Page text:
Most healthy eating advice focuses on eating a variety of foods to ensure you’re sampling from a range of different food groups. That way, health experts say, you’re more likely to get everything that your body needs.
But in the latest review of the topic, scientists found that having a diverse diet may not necessarily lead to better health.
In a statement published in the journal Circulation, the American Heart Association (AHA) reviewed the available studies and reported that there is little scientific support for the idea that a varied diet leads to good health outcomes – especially when it comes to lowering risk of chronic conditions like obesity, heart disease and diabetes.
In fact, more diverse diets, according to some of the latest studies the AHA committee reviewed, were linked to worse outcomes on these measures.
That’s because existing studies defined diversity in different ways, the scientists found, and also because people interpreted the need to eat a variety of foods in different ways.
That’s not entirely surprising, says the statement’s lead author, Marcia de Oliveira Otto, assistant professor of epidemiology, human genetics and environmental sciences at UT Health School of Public Health in Houston. To measure variety, most of the studies asked people about the number of different foods they ate – from snacks to meals to fresh produce.
And it turns out that people eating a wider range of foods also tended to eat more unhealthy foods, including processed snacks, cakes and sweets, compared to people like vegans who stick to fruits and vegetables and may not have as a high a count of different types of foods.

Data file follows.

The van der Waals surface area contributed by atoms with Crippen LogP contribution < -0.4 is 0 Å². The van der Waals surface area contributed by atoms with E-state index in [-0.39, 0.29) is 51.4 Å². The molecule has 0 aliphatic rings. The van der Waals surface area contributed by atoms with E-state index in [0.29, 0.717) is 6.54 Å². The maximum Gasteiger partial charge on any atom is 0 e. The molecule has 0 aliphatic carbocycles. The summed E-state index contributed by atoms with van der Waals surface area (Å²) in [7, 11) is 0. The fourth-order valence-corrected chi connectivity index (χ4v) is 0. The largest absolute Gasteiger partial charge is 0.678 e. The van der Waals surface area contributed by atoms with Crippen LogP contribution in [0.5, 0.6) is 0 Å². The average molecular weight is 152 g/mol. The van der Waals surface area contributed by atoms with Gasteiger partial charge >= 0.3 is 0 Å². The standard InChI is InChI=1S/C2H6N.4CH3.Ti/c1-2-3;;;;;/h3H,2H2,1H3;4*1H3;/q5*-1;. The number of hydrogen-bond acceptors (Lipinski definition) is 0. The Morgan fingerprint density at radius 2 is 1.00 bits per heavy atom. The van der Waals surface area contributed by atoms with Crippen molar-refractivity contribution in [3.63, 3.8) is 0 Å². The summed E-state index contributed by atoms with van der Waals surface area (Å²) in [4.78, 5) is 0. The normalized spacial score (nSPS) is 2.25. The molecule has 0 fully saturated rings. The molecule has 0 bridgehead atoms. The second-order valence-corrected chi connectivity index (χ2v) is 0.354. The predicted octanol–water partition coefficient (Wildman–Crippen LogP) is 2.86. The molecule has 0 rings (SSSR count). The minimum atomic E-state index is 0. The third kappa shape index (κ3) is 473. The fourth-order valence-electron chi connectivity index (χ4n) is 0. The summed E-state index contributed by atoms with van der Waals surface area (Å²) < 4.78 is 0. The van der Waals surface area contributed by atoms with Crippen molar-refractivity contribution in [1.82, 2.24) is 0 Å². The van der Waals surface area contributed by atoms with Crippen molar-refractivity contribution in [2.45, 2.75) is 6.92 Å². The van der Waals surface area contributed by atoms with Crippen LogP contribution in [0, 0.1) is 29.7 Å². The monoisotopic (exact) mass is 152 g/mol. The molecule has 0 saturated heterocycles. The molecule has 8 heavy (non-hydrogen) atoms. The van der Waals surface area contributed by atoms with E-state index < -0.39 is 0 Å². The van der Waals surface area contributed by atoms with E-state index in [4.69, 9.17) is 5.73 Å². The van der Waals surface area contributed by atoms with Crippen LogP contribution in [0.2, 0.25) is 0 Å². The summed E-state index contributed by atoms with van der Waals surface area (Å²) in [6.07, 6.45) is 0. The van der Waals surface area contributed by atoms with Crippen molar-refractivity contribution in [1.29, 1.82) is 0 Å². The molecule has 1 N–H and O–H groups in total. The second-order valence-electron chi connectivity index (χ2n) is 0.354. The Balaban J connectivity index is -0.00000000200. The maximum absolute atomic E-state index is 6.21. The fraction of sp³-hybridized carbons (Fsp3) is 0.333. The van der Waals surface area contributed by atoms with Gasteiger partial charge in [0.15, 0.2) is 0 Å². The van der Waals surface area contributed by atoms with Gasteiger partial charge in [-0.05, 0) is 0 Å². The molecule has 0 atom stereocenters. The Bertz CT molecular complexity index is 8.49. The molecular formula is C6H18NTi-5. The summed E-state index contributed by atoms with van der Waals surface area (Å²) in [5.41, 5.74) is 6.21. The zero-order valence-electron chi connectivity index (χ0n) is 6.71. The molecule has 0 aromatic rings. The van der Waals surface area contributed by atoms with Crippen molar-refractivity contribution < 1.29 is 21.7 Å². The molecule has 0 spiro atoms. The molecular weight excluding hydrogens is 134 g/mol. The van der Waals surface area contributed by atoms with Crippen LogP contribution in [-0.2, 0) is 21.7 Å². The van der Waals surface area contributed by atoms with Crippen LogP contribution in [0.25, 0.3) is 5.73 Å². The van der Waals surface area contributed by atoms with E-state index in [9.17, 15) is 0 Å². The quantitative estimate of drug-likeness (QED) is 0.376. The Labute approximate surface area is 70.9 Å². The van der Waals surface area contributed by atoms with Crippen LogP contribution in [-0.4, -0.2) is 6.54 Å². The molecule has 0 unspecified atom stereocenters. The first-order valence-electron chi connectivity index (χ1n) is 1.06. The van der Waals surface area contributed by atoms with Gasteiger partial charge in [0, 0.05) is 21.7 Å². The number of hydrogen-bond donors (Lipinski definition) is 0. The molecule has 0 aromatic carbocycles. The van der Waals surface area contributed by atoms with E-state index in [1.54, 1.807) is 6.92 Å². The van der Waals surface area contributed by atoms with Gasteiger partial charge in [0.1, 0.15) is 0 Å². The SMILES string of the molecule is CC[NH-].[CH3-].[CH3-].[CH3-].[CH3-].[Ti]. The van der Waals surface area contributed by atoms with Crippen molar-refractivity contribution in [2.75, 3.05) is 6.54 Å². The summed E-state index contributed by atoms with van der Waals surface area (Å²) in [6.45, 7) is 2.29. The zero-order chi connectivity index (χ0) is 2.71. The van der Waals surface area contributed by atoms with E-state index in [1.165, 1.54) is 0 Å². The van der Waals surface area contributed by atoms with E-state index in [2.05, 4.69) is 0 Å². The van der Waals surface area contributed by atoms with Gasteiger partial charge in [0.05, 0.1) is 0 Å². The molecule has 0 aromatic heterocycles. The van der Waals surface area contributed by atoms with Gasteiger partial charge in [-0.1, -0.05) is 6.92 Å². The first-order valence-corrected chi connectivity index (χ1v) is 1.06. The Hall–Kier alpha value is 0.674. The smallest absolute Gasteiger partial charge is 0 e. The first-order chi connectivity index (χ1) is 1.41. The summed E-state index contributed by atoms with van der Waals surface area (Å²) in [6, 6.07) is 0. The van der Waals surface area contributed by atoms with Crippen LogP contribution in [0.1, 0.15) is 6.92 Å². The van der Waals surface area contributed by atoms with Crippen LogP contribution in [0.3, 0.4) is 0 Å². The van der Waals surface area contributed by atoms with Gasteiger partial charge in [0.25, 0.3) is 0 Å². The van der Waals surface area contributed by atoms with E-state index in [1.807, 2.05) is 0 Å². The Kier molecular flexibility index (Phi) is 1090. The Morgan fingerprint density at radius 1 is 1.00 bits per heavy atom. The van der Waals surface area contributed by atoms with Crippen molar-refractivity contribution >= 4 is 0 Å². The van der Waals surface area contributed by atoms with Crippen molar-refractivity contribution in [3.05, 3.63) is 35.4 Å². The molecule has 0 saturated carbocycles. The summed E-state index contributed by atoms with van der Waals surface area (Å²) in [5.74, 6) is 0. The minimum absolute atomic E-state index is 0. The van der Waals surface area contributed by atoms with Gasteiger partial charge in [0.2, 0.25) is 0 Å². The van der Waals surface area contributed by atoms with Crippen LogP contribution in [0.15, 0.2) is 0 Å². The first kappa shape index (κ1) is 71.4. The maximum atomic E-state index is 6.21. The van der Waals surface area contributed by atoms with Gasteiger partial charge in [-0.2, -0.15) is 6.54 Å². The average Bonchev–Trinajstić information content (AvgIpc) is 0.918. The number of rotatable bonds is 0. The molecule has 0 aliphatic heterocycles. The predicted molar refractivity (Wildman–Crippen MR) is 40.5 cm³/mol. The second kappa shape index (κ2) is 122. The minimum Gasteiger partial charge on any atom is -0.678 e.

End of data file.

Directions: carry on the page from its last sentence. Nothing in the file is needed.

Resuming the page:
To determine whether a diet was diverse, the researchers in these previous studies also looked at the evenness of the diet, which measured which types of foods that provided the most energy or calories, and the dissimilarity of the diet, which measured specific features of different foods, such as the amount of fibre or how processed the food was.
Using these different definitions of diversity, the studies did not find an overall benefit in so-called diverse diets for health outcomes like heart disease and obesity.
When the studies focused on the quality of the diet, however, such as whether it contained mostly healthy fats, plenty of fruits and vegetables and limited amounts of red meat and dairy, they found that these diets were indeed associated with lower risk of chronic diseases.
“The world is changing, and the food environment is changing,” says Otto. A “diverse” diet means something different today, compared to when the advice to eat a variety of foods was first recommended in the early 19th century.
Back then, the health concerns cantered around malnutrition and people not receiving adequate amounts of nutrients and vitamins, so the recommendation to eat a variety of foods made sense to give people the best chance of getting their nutritional needs from everyday meals.
“Nowadays, we have shifted from the context of under-nutrition to over-nutrition, especially in countries like the U.S. and middle-income countries,” she says. “And now we are concerned about chronic diseases like heart disease, obesity and type 2 diabetes.”
That doesn’t mean that eating a variety of foods isn’t good for you; it’s just that people are interpreting the word ‘variety’ to include all kinds of foods, some of which may not necessarily be healthy.
A diverse diet, in other words, does not mean one that includes a range of unhealthy and healthy foods, since it’s possible that the unhealthy effects of the poor quality foods might outweigh the benefits of the healthy foods.
What might be more helpful, especially in today’s food environment with so many choices in what we eat, says Otto, may be focusing on the quality of the diet rather than its type.
That means advising people to eat as many plant-based foods, fruits, vegetables, vegetable oils and lean meats as possible, and cutting back on red meats and sugared foods. “We need to rediscover what diversity in diet means,” says Otto.